Study shows connection between teacher illness and classroom toxicity

For the first time, a connection between symptoms occurring in teachers and classroom indoor air toxicity has been proven in an extensive scientific study. The new method used in the study helps detect indoor air problems before symptoms appear.

In several prior studies, the focus has been on finding a substance that causes toxicity in classrooms and comparing the findings with the symptoms of those affected. However, no connection between symptoms and toxicity has been found.

“Nearly 200 microbes that cause symptoms have been identified in indoor air. As a rule, however, these microbes do not reproduce in human bodies. Therefore, no microbes underlying illnesses were found in patients,” says Mirja Salkinoja-Salonen, the microbiologist directing the study at the University of Helsinki.

This time, researchers did not limit themselves to looking for impurities in classrooms. Instead, air and surface toxicity was measured by observing reactions in test cells. For this purpose, they used pig sperm, which is used also in food and drug studies to detect harmful substances.

Not all toxic classrooms were included in the study

The researchers were divided into two groups, one to collect samples from classrooms and the other to collect health data from teachers. The material was collected within one month to eliminate disturbing factors, and the data was combined only after the results gained by both groups had been analysed.

All in all, more than 400 teachers from 15 school buildings of various ages in Helsinki participated in the study. In order to confirm a connection between teacher symptoms and classroom toxicity, only those teachers who had been working in their classroom for at least one year were included in the study data.

In the end, 232 classrooms and teachers were selected for participation. On average, study subjects had been working in their classroom for six years.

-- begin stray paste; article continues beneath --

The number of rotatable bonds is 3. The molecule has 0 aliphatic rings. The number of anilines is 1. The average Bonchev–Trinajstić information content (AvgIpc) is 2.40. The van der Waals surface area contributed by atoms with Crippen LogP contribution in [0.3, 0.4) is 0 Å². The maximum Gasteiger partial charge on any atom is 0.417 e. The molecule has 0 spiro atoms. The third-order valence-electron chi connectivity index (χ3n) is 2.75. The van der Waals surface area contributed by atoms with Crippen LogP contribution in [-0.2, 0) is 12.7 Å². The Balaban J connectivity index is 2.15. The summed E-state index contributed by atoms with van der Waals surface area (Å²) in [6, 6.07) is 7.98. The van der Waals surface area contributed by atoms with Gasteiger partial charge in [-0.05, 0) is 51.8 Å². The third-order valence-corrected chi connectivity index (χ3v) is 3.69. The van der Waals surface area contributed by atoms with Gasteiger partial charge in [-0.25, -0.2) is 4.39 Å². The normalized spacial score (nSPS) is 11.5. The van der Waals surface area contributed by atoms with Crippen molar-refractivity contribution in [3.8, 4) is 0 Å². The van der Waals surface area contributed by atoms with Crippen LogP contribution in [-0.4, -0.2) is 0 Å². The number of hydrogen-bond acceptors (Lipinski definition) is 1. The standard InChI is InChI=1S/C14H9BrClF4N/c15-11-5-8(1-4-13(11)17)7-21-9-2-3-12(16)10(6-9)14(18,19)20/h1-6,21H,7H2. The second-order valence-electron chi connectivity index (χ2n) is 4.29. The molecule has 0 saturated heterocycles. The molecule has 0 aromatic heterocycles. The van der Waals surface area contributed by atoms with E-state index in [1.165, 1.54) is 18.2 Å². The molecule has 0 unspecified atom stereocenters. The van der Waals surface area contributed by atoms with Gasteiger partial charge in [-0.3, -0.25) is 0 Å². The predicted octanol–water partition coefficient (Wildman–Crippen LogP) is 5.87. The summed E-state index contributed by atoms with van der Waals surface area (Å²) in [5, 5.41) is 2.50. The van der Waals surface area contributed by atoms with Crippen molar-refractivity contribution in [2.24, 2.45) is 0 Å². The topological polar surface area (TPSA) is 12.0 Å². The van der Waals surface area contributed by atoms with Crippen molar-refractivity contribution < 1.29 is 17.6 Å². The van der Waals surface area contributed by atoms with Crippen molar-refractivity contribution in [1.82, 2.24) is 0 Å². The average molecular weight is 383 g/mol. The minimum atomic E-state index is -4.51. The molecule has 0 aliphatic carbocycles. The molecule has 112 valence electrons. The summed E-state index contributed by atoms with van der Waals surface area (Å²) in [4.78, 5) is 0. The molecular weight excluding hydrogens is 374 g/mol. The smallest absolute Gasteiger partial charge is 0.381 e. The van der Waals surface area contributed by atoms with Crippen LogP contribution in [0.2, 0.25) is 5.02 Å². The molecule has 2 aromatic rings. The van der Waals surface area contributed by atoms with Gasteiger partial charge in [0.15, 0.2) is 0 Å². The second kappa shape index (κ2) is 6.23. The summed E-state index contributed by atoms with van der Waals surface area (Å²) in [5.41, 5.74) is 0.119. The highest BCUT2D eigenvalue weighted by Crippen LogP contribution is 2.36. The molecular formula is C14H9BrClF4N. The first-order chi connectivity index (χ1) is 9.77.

“Many teachers with toxicity findings were left out because teacher turnover in certain classrooms was quick, in some cases several changes during one school year. In these cases, it would have been impossible to connect teacher symptoms with the classroom in question,” explains Salkinoja-Salonen.

“Illegal and immoral”

The teachers studied had 136 different symptoms and 50 diseases. As the toxicity level of samples increased, teachers experienced more pain, eye and joint symptoms, feelings of illness, as well as cough and neurological symptoms.

Clinically diagnosed asthma and breathing difficulties were reported two to three times more often in schools where more than one-third of the samples were toxic, compared to schools where the share of toxic samples was less than 20 per cent.

To Salkinoja-Salonen, the most important goal has been the development of indicators that are able to detect problems before symptoms appear.

“At the moment, we are using children and school staff as indoor air quality monitors. That is illegal and immoral. Going forward, problem detection should be conducted by toxicity measurements alone.”

Further information

Mirja Salkinoja-Salonen

Professor Emerita

University of Helsinki, Department of Food and Environmental Sciences


Tel: +358 40 573 9049


Material for the article Building-related symptoms are linked to the in vitro toxicity of indoor dust and airborne microbial propagules in schools: A cross-sectional study, published in the respected Environmental Research journal, was collected in 2011.

Based on this data, the research group has published several accounts, including a report on teacher symptoms for the City of Helsinki Education and Real Estate Departments.